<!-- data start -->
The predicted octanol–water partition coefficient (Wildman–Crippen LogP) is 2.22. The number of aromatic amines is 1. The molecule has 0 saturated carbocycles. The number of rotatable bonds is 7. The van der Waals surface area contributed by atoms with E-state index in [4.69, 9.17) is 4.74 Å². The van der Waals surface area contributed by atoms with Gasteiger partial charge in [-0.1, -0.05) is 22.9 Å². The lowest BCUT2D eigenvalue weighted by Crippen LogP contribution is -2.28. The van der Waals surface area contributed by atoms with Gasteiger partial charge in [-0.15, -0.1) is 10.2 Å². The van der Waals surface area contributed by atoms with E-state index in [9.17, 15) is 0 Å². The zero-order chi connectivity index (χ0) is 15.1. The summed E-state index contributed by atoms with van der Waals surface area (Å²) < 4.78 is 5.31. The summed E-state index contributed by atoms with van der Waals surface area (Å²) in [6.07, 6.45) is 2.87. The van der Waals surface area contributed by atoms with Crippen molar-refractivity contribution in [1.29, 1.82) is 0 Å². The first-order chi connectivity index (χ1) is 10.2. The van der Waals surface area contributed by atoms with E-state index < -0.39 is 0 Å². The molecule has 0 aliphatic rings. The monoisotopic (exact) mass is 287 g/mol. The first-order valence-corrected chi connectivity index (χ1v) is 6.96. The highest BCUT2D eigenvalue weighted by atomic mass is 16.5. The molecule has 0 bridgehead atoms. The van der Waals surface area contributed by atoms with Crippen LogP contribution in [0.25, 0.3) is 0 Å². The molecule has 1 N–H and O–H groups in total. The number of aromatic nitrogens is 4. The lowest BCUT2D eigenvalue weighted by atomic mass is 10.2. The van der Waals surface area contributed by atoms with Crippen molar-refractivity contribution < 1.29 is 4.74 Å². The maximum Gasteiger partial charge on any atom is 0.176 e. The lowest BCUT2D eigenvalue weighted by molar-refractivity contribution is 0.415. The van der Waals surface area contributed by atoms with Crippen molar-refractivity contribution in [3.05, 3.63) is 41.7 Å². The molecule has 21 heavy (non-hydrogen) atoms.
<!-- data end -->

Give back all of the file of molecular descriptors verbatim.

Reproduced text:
The predicted octanol–water partition coefficient (Wildman–Crippen LogP) is 2.22. The number of aromatic amines is 1. The molecule has 0 saturated carbocycles. The number of rotatable bonds is 7. The van der Waals surface area contributed by atoms with E-state index in [4.69, 9.17) is 4.74 Å². The van der Waals surface area contributed by atoms with Gasteiger partial charge in [-0.1, -0.05) is 22.9 Å². The lowest BCUT2D eigenvalue weighted by Crippen LogP contribution is -2.28. The van der Waals surface area contributed by atoms with Gasteiger partial charge in [-0.15, -0.1) is 10.2 Å². The van der Waals surface area contributed by atoms with E-state index in [9.17, 15) is 0 Å². The zero-order chi connectivity index (χ0) is 15.1. The summed E-state index contributed by atoms with van der Waals surface area (Å²) < 4.78 is 5.31. The summed E-state index contributed by atoms with van der Waals surface area (Å²) in [6.07, 6.45) is 2.87. The van der Waals surface area contributed by atoms with Crippen molar-refractivity contribution in [1.29, 1.82) is 0 Å². The first-order chi connectivity index (χ1) is 10.2. The van der Waals surface area contributed by atoms with E-state index < -0.39 is 0 Å². The molecule has 0 aliphatic rings. The monoisotopic (exact) mass is 287 g/mol. The first-order valence-corrected chi connectivity index (χ1v) is 6.96. The highest BCUT2D eigenvalue weighted by atomic mass is 16.5. The molecule has 0 bridgehead atoms. The van der Waals surface area contributed by atoms with Crippen LogP contribution in [0.25, 0.3) is 0 Å². The molecule has 1 N–H and O–H groups in total. The number of aromatic nitrogens is 4. The lowest BCUT2D eigenvalue weighted by atomic mass is 10.2. The van der Waals surface area contributed by atoms with Crippen molar-refractivity contribution < 1.29 is 4.74 Å². The maximum Gasteiger partial charge on any atom is 0.176 e. The lowest BCUT2D eigenvalue weighted by molar-refractivity contribution is 0.415. The van der Waals surface area contributed by atoms with Crippen molar-refractivity contribution in [3.05, 3.63) is 41.7 Å². The molecule has 21 heavy (non-hydrogen) atoms.